Allison Moorer

Everyone offering career advice seems to want to steer people away from the humanities. Don't be an English major, they say. You won't make any money.  Singer/songwriter Allison Moorer has fortunately dispensed with this silly bit of advice: she's finishing her first semester at The New School in New York City, getting her MFA in creative non-fiction. As someone with a Ph.D. in English Language and Literature, I fully support her new career path. (Last year, I interviewed Amanda Shires, who was just finishing her MFA in poetry at Sewanee when we talked.)

After almost 20 years as a Nashville singer/songwriter, Moorer's decision to return to school is pragmatic: she wants to improve her skill set in another field. As she told me, "I didn’t pursue this degree to become a better songwriter. I’m pursuing it so I can become better at something else." She's a single mother raising a 5 year old son, John Henry (Moorer was married to Steve Earle until 2014).  Because raising him is itself a full time job, she can't tour as much. She was brutally honest in her reason for going back to school: "I’ve had to put that part of my life on the back burner. That leads to a very practical question: Ok Allison, what are you going to do now? I’ve certainly tried to hang on to my career as a singer and a songwriter, but at the end of the day I'm a rational and practical person, and I have to be able to take care of myself and my son. I just want to further my education so I’m able to take care of us in some way."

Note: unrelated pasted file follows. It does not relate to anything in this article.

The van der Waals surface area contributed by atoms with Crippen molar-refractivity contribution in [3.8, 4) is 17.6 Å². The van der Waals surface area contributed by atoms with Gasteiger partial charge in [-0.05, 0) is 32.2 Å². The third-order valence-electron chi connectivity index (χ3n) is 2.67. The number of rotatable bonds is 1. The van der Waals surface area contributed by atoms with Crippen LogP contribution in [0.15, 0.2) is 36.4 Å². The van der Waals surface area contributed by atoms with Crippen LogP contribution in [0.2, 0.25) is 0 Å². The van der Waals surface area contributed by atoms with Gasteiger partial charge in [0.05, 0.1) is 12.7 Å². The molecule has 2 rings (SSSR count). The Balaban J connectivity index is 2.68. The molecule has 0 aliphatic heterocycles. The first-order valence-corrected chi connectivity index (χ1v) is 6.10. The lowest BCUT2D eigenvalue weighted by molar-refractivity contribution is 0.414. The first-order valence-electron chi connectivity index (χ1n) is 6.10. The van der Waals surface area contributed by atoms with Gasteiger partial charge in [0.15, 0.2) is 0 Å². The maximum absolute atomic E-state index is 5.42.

My interview with Moorer is as much about her process as a creative non-fiction writer as it is about her process as a songwriter. The former is a growing part of her identity. Regardless, Moorer is a writer, full stop. I have little doubt she'll succeed in her new endeavor. (Moorer is currently working on her memoir). When she's not with John Henry, she's reading or writing. And by reading, I mean READING: she often has four or five books going at a time, and her greatest fear is that she will die by "bookalanche."

Read my interview with Allison Moorer after the video for "Tear Me Apart," off her fantastic 2015 release Down to Believing, her eighth studio album.

You live in New York and are getting your MFA in creative non-fiction. Why does that genre appeal to you so much?

It started with songwriting. That’s creative non-fiction. And then I started working on a memoir on my childhood, which I'm just now gutting again and rewriting. I realized that I was a much better non-fiction writer than fiction writer. I hope to become a better fiction writer as I write more. I love fiction. I’m a Joan Didion freak and I read fiction all the time, but I think now I'm a better non-fiction writer.

Was that your own revelation?

It was. I think it’s where my strength is now because I’m so deep in writing about my own childhood. It’s not that I can’t make things up, but the rule for me is to write what you know. And I know myself better than I know anything else. Let’s face it: I’ve got a lot to write about. As someone said to me once,”You’re one of those people with one of those lives.” Laughs.

That’s true! Did you ever think about poetry for your MFA? I mean, you do write lyrics.

I did not. I have written poetry and I have taken some poetry workshops. I’m in an amazing seminar now called “Poetry as Fact,” about the blending of literary genres. It’s about what you do with the things that don’t fit anywhere. We write pieces in reaction to whatever we’re writing about that week. And the first week we watched two films, and my reaction was to write a poem. Poetry is a lot like songwriting in that they are both like catching lightning in a bottle. Both are slippery. Prose is not slippery to me.

What do you mean?